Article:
The Social Security Act places Federal and State cooperation in public assistance to these 3 groups on a permanent basis. Under the terms of the act, the Federal Government pays to each State with approved public-assistance plans approximately half of what the State spends in aiding the aged and the blind and one-third of the State's expenditures for aid to dependent children. In addition, the act also provides that all approved State plans must be effective in every part of the State, so that no county or district can be left out; and that the State government itself must pay part of the cost of assistance, so that none of its subdivisions is left to bear the entire non-Federal share of the expense. Some States pay the entire non-Federal cost out of State funds. Others call upon their counties for partial support of local programs. But many of the States where the latter plan is in operation have made various arrangements for giving supplementary help to counties where resources are low and needs are high.

The Social Security Act has also made it possible for the States to make their eligibility requirements more liberal, so that more of the needy can be aided. Citizenship and residence requirements are less stringent, and no one, for example, may be denied assistance on the grounds of insufficient local residence, if he is otherwise eligible and meets the requirements for State residence. Beside helping the State to give more assistance, the act also helps it to give better assistance. The provision that the State take part in administration means that local communities can share services which most of them could not afford separately. Moreover, since this program gives assistance in the form of cash allowances to people living in their own homes, it means that fewer of the needy will be compelled to depend on the precarious support of "outdoor relief" and grocery orders, or to take refuge in county poorhouses. Experience has proved that this form of assistance has two advantages over older ways of caring for the needy: it is not only better for those of the needy who are able-bodied and can take care of themselves, but it is also actually more economical for the tax-payers.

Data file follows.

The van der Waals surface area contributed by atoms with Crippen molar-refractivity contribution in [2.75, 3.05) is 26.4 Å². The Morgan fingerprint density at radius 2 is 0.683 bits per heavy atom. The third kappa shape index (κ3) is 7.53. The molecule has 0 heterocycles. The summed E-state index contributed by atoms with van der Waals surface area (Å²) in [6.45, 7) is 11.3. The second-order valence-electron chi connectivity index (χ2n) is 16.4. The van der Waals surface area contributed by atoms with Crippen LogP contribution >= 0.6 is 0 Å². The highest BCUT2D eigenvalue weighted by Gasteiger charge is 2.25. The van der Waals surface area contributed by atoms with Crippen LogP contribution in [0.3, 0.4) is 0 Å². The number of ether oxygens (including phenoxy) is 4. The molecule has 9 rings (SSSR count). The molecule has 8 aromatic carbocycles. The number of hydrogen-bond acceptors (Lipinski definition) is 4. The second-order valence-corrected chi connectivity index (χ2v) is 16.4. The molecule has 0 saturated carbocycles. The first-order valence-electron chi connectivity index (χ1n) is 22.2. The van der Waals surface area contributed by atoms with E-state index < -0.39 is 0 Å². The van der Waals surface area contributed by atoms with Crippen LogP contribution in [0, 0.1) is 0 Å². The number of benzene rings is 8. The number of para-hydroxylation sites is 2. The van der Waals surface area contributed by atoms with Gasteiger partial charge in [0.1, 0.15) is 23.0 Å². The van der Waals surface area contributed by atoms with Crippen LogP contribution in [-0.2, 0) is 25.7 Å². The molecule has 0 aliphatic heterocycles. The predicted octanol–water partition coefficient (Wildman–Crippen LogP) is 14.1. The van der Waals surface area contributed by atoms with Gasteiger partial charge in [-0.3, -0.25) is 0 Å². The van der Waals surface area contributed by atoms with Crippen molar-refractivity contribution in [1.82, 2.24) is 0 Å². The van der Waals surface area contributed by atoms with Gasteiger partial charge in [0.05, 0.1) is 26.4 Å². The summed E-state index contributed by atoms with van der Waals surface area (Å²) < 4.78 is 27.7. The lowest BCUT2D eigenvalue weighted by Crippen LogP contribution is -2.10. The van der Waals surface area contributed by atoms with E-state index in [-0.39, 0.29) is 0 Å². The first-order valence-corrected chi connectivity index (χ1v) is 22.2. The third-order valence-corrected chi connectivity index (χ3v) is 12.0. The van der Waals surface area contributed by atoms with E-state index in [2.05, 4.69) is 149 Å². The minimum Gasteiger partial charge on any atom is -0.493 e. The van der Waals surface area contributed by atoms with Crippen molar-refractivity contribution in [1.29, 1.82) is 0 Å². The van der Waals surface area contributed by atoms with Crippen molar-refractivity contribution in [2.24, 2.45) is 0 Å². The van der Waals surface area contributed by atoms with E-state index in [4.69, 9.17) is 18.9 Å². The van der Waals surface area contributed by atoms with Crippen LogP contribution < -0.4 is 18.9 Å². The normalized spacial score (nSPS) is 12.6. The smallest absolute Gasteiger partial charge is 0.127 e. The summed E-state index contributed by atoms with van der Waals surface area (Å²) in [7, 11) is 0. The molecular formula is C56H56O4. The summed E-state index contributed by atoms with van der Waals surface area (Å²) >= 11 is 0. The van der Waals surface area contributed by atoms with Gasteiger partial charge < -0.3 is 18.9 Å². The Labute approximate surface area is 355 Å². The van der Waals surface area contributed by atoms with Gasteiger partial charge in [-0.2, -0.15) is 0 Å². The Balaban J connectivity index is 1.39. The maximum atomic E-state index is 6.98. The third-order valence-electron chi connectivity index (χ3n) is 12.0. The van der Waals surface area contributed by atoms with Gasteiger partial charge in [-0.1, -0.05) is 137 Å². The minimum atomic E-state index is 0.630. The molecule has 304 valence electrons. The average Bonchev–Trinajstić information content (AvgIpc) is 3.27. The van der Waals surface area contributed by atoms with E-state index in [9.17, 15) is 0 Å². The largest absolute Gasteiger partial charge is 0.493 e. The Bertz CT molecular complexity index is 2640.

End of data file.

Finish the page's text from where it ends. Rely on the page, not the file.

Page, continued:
At present it is estimated, on the basis of reports for the past months, that approximately 1,823,700 people are receiving assistance in the 43 States participating in one or more of these programs; about 1,349,600 of the aged are being aided in the 43 States with approved planes; 38,500 of the blind in 29 of the 30 States with approved planes; and 435,600 dependent children in 31 States. The majority of the States not yet taking part in all these programs are now considering State action which would, if adopted, enable them to set up plans conforming to the act.

In agricultural States this cooperative Federal, State and local public-assistance program is especially urgent, because of the character of the population. Many rural communities have more than the average share of old people and of children, and in such communities the situation is sometimes little short of desperate. Through the Social Security Board the Federal Government stands ready to give the fullest possible cooperation to every State in developing this service for its own people.

In providing that each State shall set up and administer its own plans, the Social Security Act recognizes that local conditions differ from State to State and that practical welfare and assistance programs must be geared to the actual conditions existing within each State. The act gives the States a large measure of freedom in making their own plans; this very freedom, however, places upon the States an obligation to make the most of the opportunities now open to them.

In offering these Nation-wide opportunities, the act also recognizes that need knows no local boundaries. If we are to meet these urgent and immediate problems, the Federal Government must take its place as an equal partner with the States and their communities.

In addition to providing for these present needs, the Social Security Act is designed to set up protection against future need. Two of its provisions--those for unemployment compensation and for old-age benefits--are directed toward this end.